The Western Wall

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History of the Wall Power and the Wall Gender and the Wall Links

History of the Wall

The Western wall is the last remnant of the Holy Temple in Jerusalem, which was destroyed in 70 CE by Titus and the Roman legions. Interestingly, the Romans did not destroy the protective wall which surrounded the Temple. This last remnant of the Temple quickly became one of the most celebrated religious sites in Jerusalem. The Kotel ha-Ma'aravi (Western Wall) stands upon the Temple Mount and stretches 200 meters. For many reasons the wall attracts visitors from around the world. It is one of the holiest sights in Jerusalem and some believed that here Abraham bound Isaac. Jewish people have been praying at the wall for two thousand years and travel from around the world to gather and pray at this holy site. Jews pray facing the wall three times daily, often in tears which is why some refer to the wall as the "Wailing Wall". In fact, the wall is an ancient praying site for Jews since the Middle Ages and the sheer longevity of the wall is phenomenal. This leads many Jews to believe that the wall is holy and has been blessed by God.

Power and the Wall

Aside from the historical significance of the wall, another attraction to the wall stems from the perception of the wall as an appropriate metaphor for the struggle of survival of the Jewish people themselves. For just as the Jewish peoples' existence has been endangered over the course of history, the wall's existence has been threatened as well. The Romans burned the entire Temple but inexplicably left the outer wall unscathed. Remarkably, the wall still exists and just as remarkably so do the Jews. This religious connection that many Jews feel with the wall, arguably makes the wall the most powerful and emotional religious site in Jerusalem. The amount of people that come to the wall to pray on a daily basis is amazing and the emotion that is so commonly exhibited by these people leaves many observers in awe. The wall also holds an important position within ancient Jewish prophecies. One being that the Holy Temple will eventually be reconstructed. Rebuilt in its original form, standing upon the Temple Mount surrounded by the wall. The second prophecy involves the arrival of the Messiah, for some Jews attest that only the true Messiah will cause enough power for the Temple's construction. Whether a person is Jewish or not, the power that the wall holds within the Jewish community is undeniable.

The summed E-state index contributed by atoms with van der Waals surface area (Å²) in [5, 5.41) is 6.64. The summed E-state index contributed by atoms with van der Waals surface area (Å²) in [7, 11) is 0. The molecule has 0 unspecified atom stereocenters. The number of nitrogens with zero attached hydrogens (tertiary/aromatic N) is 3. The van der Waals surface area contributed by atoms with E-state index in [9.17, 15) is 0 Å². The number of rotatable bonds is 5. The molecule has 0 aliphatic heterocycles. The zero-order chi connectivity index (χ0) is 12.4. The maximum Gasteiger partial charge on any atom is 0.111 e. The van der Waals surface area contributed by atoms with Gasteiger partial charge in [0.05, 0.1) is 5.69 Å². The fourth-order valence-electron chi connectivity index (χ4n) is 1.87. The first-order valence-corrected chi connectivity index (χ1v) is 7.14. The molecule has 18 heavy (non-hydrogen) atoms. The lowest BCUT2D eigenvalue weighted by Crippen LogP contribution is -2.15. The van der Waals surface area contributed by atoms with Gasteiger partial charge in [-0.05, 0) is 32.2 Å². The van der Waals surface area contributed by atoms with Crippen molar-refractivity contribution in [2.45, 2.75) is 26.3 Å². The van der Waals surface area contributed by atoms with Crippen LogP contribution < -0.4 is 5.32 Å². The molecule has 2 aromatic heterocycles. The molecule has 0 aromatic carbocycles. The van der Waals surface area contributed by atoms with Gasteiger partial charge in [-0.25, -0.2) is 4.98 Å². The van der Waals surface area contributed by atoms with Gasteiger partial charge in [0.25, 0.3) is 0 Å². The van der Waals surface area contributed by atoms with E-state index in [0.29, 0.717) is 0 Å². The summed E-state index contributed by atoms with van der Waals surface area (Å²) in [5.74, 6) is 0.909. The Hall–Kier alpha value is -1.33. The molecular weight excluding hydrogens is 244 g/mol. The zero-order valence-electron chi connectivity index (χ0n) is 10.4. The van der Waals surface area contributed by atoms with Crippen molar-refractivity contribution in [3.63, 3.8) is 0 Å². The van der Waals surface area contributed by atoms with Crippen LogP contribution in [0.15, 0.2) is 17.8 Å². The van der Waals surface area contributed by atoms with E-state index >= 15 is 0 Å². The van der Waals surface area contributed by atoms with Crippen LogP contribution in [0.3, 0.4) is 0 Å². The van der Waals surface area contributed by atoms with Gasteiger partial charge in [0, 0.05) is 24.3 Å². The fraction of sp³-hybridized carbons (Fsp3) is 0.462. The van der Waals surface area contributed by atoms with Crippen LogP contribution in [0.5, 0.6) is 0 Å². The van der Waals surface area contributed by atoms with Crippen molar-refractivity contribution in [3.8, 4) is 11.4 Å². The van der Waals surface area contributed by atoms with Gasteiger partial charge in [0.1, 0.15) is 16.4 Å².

Gender and the Wall

Although the Wall is considered by Jews as a holy place of worship it does not allow for all members of the Jewish community to pray in the same area. Orthodox Jews believe that women should not don prayer shawls or lead services and should be separated from men during prayer. So, Jewish women are expected to pray at a specific area of the wall without Torahs. Some women, who have attempted to pray at the wall have even encountered violence from Orthodox men. Unfortunately, the space at the Wall is not entirely equal and the Israeli government, for fear of the power of the Orthodox within Jerusalem will not protect a woman who wants to pray at any part of the wall. Instead women must pray at a separate area of the wall and if they feel inclined to pray elsewhere there is a chance she would be met by men who use violence as a deterrent. The mob rule of the Western Wall is unfortunate but indicative of Orthodox gender practice in general, in which women are not permitted to read from the Torah, pray in the same area as men or allowed to lead religious services. We may conclude that the separatism that occurs at the wall is not an isolated event but rather an extension of Orthodox Jewish practice concerning gender.


Messianic prophecy concerning the Wall

Wailing Wall Kvitel Service Send a message to put in the wall.

Window On The Wall 24 Hour view of the Western Wall.